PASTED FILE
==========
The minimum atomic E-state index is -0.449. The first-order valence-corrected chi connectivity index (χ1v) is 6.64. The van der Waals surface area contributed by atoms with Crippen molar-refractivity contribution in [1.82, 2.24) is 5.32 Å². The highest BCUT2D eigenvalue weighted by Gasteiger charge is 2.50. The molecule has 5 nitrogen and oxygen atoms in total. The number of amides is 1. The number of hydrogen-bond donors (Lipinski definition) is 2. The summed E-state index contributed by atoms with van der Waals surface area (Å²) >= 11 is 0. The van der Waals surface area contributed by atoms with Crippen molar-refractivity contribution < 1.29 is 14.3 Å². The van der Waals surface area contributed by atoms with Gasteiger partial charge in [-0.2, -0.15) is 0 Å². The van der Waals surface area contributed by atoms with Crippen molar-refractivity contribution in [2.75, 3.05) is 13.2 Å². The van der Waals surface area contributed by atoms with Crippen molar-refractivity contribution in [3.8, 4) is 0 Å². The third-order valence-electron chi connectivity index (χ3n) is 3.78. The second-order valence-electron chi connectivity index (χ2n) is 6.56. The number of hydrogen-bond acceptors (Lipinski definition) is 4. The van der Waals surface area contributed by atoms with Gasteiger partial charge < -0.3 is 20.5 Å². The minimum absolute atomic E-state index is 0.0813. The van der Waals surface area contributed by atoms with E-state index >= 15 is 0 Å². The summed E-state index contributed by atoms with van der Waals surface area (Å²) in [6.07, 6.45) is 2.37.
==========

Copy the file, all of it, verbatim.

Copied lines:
The minimum atomic E-state index is -0.449. The first-order valence-corrected chi connectivity index (χ1v) is 6.64. The van der Waals surface area contributed by atoms with Crippen molar-refractivity contribution in [1.82, 2.24) is 5.32 Å². The highest BCUT2D eigenvalue weighted by Gasteiger charge is 2.50. The molecule has 5 nitrogen and oxygen atoms in total. The number of amides is 1. The number of hydrogen-bond donors (Lipinski definition) is 2. The summed E-state index contributed by atoms with van der Waals surface area (Å²) >= 11 is 0. The van der Waals surface area contributed by atoms with Crippen molar-refractivity contribution < 1.29 is 14.3 Å². The van der Waals surface area contributed by atoms with Gasteiger partial charge in [-0.2, -0.15) is 0 Å². The van der Waals surface area contributed by atoms with Crippen molar-refractivity contribution in [2.75, 3.05) is 13.2 Å². The van der Waals surface area contributed by atoms with Crippen molar-refractivity contribution in [3.8, 4) is 0 Å². The third-order valence-electron chi connectivity index (χ3n) is 3.78. The second-order valence-electron chi connectivity index (χ2n) is 6.56. The number of hydrogen-bond acceptors (Lipinski definition) is 4. The van der Waals surface area contributed by atoms with Gasteiger partial charge < -0.3 is 20.5 Å². The minimum absolute atomic E-state index is 0.0813. The van der Waals surface area contributed by atoms with E-state index >= 15 is 0 Å². The summed E-state index contributed by atoms with van der Waals surface area (Å²) in [6.07, 6.45) is 2.37.